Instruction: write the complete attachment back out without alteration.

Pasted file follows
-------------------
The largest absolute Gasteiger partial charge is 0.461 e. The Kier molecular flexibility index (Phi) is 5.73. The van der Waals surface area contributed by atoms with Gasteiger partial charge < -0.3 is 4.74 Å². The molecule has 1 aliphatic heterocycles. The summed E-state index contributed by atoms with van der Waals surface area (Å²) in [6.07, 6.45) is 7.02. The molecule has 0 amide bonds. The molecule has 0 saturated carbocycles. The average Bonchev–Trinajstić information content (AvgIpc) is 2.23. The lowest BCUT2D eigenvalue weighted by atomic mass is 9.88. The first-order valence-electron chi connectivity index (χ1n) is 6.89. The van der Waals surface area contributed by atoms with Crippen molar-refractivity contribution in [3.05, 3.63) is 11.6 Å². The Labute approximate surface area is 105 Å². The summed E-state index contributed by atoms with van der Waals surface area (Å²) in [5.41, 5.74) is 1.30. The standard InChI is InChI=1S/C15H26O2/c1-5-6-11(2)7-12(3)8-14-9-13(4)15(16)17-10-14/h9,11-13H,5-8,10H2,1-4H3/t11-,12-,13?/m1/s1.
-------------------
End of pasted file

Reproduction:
The largest absolute Gasteiger partial charge is 0.461 e. The Kier molecular flexibility index (Phi) is 5.73. The van der Waals surface area contributed by atoms with Gasteiger partial charge < -0.3 is 4.74 Å². The molecule has 1 aliphatic heterocycles. The summed E-state index contributed by atoms with van der Waals surface area (Å²) in [6.07, 6.45) is 7.02. The molecule has 0 amide bonds. The molecule has 0 saturated carbocycles. The average Bonchev–Trinajstić information content (AvgIpc) is 2.23. The lowest BCUT2D eigenvalue weighted by atomic mass is 9.88. The first-order valence-electron chi connectivity index (χ1n) is 6.89. The van der Waals surface area contributed by atoms with Crippen molar-refractivity contribution in [3.05, 3.63) is 11.6 Å². The Labute approximate surface area is 105 Å². The summed E-state index contributed by atoms with van der Waals surface area (Å²) in [5.41, 5.74) is 1.30. The standard InChI is InChI=1S/C15H26O2/c1-5-6-11(2)7-12(3)8-14-9-13(4)15(16)17-10-14/h9,11-13H,5-8,10H2,1-4H3/t11-,12-,13?/m1/s1.